One of the most frequently asked questions posed to us each year is "What are the changes in the tax law and how will they affect me this year?" The 2004 tax picture is much like 2003. Most items that were deductible in 2003 are still deductible. In some cases, specific deductions that were scheduled to sunset (expire) have been extended through 2004 and into future years. Also, some deductions, such as IRA contributions and the Child Tax Credit, were expanded, thus allowing more taxpayers to take advantage of them. These changes will benefit many taxpayers. They were the result of the Working Families Tax Relief Act of 2004.
The key to preparing your taxes is summed up in one word: organization. The more organized you are, the more homework you do, the more precise and accurate your tax return will be. Just as important, the results will be better. The second week in January is the perfect time to determine how many W-2s and 1099s you expect to be sent to you. Since 2004 has come to an end, you can also total all of your expenses by category, not by date, to be ready to begin the preparation of your taxes.
It doesn't matter whether you seek the help of a professional tax consultant or you take the job on yourself. It's not too early to get your ducks in a row. Organization is the key. It has been proven in my office many times over the years that the more prepared a client is, the better the job we can do in seeking out the little details—deductions and credits—that make a real difference in how much your refund will be or in how much you owe the government.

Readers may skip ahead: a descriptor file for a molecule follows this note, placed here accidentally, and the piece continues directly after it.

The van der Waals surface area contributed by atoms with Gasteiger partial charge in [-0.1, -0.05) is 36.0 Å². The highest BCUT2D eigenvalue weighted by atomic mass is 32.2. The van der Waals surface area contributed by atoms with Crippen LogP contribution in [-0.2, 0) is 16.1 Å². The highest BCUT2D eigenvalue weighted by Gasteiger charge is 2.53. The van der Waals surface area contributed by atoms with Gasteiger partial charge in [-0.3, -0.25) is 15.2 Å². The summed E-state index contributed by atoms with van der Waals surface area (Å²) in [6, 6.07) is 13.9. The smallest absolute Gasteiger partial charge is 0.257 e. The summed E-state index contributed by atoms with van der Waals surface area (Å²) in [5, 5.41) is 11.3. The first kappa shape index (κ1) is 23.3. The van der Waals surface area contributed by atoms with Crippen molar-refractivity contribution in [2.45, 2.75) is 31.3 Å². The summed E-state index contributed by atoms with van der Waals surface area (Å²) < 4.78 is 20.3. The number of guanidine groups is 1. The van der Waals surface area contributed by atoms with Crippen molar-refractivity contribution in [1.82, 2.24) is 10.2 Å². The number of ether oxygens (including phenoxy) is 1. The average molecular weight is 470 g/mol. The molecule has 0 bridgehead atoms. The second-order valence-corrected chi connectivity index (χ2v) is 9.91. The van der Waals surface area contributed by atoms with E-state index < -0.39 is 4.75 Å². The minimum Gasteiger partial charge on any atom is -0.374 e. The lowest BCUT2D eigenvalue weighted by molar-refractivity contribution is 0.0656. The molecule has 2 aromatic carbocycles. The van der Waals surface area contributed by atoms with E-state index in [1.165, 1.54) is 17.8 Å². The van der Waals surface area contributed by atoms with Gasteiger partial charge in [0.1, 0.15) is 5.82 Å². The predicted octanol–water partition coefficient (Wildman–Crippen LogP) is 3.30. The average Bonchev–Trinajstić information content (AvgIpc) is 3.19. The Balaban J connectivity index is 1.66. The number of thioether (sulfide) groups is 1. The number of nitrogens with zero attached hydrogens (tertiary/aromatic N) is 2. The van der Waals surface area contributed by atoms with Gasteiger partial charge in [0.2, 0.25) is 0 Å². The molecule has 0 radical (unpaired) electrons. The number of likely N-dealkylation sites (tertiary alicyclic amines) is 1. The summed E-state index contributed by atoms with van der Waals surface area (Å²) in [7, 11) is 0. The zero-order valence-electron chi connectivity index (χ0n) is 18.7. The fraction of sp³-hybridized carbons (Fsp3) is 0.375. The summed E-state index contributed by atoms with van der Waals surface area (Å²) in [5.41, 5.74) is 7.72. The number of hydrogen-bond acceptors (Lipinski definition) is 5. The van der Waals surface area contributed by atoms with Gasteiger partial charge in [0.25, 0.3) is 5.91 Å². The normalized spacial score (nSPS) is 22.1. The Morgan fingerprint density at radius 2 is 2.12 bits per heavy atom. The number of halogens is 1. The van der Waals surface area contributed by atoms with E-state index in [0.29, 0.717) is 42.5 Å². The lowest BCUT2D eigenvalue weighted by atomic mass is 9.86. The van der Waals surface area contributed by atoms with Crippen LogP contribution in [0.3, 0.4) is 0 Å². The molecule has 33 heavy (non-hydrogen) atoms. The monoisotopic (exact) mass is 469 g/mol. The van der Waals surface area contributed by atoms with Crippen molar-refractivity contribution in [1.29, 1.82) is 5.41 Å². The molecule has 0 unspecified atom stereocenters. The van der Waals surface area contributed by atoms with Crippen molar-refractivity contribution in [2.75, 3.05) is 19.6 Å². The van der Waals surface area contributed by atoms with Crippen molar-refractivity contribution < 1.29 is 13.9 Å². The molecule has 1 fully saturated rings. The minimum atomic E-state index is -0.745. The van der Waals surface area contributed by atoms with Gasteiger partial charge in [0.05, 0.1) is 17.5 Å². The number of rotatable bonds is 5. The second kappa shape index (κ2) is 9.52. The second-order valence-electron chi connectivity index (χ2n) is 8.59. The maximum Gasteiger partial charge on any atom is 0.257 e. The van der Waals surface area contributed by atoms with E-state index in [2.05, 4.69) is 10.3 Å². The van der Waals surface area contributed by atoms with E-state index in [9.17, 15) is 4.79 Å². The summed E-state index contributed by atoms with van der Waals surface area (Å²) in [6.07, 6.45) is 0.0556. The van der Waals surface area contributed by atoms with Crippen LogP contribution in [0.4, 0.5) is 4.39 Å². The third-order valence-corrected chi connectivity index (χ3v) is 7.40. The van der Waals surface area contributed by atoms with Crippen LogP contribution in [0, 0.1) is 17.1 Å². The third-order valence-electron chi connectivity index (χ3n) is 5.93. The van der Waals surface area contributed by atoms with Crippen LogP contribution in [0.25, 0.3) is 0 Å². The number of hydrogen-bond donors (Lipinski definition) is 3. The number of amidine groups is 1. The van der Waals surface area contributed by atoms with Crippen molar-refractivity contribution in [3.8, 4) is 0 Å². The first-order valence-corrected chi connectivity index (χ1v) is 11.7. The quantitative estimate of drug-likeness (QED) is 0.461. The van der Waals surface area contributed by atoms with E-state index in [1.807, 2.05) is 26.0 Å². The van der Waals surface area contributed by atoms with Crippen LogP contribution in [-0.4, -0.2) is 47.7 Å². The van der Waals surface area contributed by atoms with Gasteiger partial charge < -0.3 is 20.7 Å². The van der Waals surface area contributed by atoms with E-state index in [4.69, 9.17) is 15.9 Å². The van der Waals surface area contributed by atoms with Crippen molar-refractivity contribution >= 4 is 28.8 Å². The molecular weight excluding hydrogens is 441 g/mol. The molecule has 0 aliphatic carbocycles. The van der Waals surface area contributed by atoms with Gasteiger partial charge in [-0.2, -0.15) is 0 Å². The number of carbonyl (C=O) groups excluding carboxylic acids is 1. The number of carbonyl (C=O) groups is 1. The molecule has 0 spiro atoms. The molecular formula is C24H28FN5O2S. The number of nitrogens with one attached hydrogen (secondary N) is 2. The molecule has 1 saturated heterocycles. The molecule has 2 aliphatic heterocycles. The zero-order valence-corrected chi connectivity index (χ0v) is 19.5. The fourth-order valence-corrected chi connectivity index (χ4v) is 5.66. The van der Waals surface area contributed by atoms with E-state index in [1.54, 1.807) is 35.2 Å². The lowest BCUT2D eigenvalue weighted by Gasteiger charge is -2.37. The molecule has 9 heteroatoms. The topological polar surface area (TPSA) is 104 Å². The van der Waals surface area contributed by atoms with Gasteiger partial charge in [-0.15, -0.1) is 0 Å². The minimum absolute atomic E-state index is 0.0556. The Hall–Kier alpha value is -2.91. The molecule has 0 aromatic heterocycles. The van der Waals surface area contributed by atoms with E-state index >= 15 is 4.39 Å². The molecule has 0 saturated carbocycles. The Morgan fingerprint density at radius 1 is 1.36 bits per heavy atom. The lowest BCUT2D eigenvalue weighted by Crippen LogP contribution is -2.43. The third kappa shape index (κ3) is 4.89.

It is also not too early to book an appointment with a tax consultant if you plan to go that route. Some people wait until they have amassed all of their income statements (W-2s, 1099s) and then make the call to the TC. Often, by then it is too late. A better way is to call now and reserve a time that is convenient to your schedule and his. By waiting, you run the risk of the TC's schedule being full and his next appointment opening being sometime in July.
In the coming weeks, we will discuss all of the deductions to which you, as a person in the entertainment industry, are entitled. We will also cover the various adjustments and credits available to help you save real dollars from your tax bill. Finally, we will inform you of the various types of income and how they are treated, as well as many helpful hints to make your tax journey less stressful.